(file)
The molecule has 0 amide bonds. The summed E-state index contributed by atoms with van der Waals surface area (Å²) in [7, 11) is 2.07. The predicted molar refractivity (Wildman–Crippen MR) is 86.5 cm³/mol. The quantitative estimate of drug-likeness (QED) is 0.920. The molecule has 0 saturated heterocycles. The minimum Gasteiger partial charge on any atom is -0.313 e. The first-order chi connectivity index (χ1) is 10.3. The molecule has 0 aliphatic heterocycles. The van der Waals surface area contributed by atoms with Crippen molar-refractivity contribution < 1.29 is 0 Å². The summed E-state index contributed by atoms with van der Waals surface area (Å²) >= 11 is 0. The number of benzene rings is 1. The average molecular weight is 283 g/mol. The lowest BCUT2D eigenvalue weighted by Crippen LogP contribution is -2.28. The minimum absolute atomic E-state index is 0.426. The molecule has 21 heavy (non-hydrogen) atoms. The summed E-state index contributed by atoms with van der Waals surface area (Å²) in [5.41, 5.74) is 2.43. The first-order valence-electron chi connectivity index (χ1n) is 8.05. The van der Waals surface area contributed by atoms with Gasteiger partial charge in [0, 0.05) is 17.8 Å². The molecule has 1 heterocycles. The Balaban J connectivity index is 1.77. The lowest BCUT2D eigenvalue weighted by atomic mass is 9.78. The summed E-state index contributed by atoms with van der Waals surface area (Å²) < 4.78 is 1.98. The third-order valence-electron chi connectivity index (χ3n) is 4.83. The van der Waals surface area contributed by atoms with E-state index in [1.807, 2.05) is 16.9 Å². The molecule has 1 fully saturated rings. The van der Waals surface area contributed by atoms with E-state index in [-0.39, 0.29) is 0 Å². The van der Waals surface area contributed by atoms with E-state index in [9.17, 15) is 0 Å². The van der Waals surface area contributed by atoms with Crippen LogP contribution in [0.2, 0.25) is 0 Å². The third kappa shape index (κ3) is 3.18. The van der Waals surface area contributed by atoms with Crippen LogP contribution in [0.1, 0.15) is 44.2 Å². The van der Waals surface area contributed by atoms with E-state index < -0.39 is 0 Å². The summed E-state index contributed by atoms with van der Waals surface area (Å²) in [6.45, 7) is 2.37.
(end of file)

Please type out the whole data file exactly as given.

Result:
The molecule has 0 amide bonds. The summed E-state index contributed by atoms with van der Waals surface area (Å²) in [7, 11) is 2.07. The predicted molar refractivity (Wildman–Crippen MR) is 86.5 cm³/mol. The quantitative estimate of drug-likeness (QED) is 0.920. The molecule has 0 saturated heterocycles. The minimum Gasteiger partial charge on any atom is -0.313 e. The first-order chi connectivity index (χ1) is 10.3. The molecule has 0 aliphatic heterocycles. The van der Waals surface area contributed by atoms with Crippen molar-refractivity contribution < 1.29 is 0 Å². The summed E-state index contributed by atoms with van der Waals surface area (Å²) >= 11 is 0. The number of benzene rings is 1. The average molecular weight is 283 g/mol. The lowest BCUT2D eigenvalue weighted by Crippen LogP contribution is -2.28. The minimum absolute atomic E-state index is 0.426. The molecule has 21 heavy (non-hydrogen) atoms. The summed E-state index contributed by atoms with van der Waals surface area (Å²) in [5.41, 5.74) is 2.43. The first-order valence-electron chi connectivity index (χ1n) is 8.05. The van der Waals surface area contributed by atoms with Gasteiger partial charge in [0, 0.05) is 17.8 Å². The molecule has 1 heterocycles. The Balaban J connectivity index is 1.77. The lowest BCUT2D eigenvalue weighted by atomic mass is 9.78. The summed E-state index contributed by atoms with van der Waals surface area (Å²) < 4.78 is 1.98. The third-order valence-electron chi connectivity index (χ3n) is 4.83. The van der Waals surface area contributed by atoms with E-state index in [1.807, 2.05) is 16.9 Å². The molecule has 1 fully saturated rings. The van der Waals surface area contributed by atoms with E-state index in [-0.39, 0.29) is 0 Å². The van der Waals surface area contributed by atoms with E-state index in [9.17, 15) is 0 Å². The van der Waals surface area contributed by atoms with Crippen LogP contribution in [0.2, 0.25) is 0 Å². The third kappa shape index (κ3) is 3.18. The van der Waals surface area contributed by atoms with Crippen LogP contribution in [0.1, 0.15) is 44.2 Å². The van der Waals surface area contributed by atoms with E-state index < -0.39 is 0 Å². The summed E-state index contributed by atoms with van der Waals surface area (Å²) in [6.45, 7) is 2.37.